Heat stress and seniors - what you need to know this summer
When addressing environmental fall risks, it’s important to acknowledge that the weather plays a huge part in our well-being.
Doctors recognise this too. With Seasonal Depression, Hypothermia and Heat Stress all contributing to a large number of worldwide hospitalisations, it’s worth evaluating how the weather affects you.
In Australia, the typical summer day can peak at between 25 and 40 degrees Celsius (77 – 104 degrees Fahrenheit). The thing is, anything above 30 degrees Celsius (86 degrees Fahrenheit) can increase vulnerability to Heat Stress, particularly for those aged over 65.
According to the Australian Government’s Betterhealth resources, there are several things to remember with heat-related illnesses:
How to know if you’re experiencing heat stress:
Symptoms of heat-related illness can differ from person-to-person, however many of the common indicators are:
- Hot, dry, or red skin
- Paleness, particularly in the face
- Rapid heart rate
- Muscle cramps
- Nausea or vomiting
- Disorientation or confusion
- Flares or worsening of pre-existing medical conditions
Can medications increase the risk of heat stress?
The simple answer is yes – some medications do have the capacity to increase the risk of heat stress.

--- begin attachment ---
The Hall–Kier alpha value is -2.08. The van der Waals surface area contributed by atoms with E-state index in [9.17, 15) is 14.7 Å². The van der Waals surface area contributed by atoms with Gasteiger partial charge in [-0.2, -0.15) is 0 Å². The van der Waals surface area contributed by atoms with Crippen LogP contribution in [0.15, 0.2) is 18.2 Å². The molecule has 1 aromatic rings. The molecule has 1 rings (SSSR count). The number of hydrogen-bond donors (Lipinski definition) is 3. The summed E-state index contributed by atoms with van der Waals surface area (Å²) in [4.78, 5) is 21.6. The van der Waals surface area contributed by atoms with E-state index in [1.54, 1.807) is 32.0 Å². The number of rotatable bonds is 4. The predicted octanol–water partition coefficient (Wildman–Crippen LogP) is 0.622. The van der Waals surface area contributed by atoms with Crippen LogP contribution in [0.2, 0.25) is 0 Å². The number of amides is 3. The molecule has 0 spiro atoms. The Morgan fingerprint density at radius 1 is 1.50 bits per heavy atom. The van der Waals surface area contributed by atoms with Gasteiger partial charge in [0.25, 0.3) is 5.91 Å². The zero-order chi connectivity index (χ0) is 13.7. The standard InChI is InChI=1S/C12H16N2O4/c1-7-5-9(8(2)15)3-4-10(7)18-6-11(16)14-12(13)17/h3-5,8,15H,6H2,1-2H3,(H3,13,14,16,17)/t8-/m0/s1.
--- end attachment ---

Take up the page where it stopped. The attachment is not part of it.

Betterhealth has released a list of medications to be aware of in the heat:
(The below is a guide only. Under no circumstances should you discontinue medication use without prior advice from a doctor or pharmacist. )
- Antidepressants, antihistamines, phenothiazines and anticholinergics work on an area of the brain that also controls the skin’s ability to sweat.
- Beta blockers (heart tablets) can potentially reduce the ability of the heart and lungs to adapt to stresses – which includes hot weather.
- Amphetamines often raise the body’s temperature, which can contribute to more heat stress symptoms.
- Diuretics (fluid tablets) work with the kidneys to encourage fluid loss. Paired with sweating which naturally occurs with high temperatures, additional fluid loss can lead to dehydration.
- Opioids and sedatives can potentially reduce awareness, which can make it trickier to recognise the symptoms of heat stress.
How to keep on top of the heat this summer:
The first step of protecting yourself against heat stress is understanding triggers and symptoms.
But there are also several other proactive measures you can take to ensure you’re safe in the warmer months:
- Take note of weather reports and prepare yourself for hot days. Remember to pay attention to humidity levels as well as the temperature, as they can make a day feel a lot warmer than it actually is.
- Have a chat to your doctor about heat stress, medication, and hydration. Your doctor can also talk you through how to understand the colours of your urine in recognising dehydration.
- Reduce caffeine and alcohol intake where you can (and ensure you balance these with water if you do have a coffee or wine).
- Keep yourself cool – stay under the fan, wear light clothing, and most importantly – hydrate, hydrate, hydrate!
Overall, remember if it’s a hot day, listen to your body and look after yourself. Every year thousands of people are admitted to the hospital for dehydration.
Don’t be one of them. Remember the 3 H equation:
Humid + Hot = HYDRATE.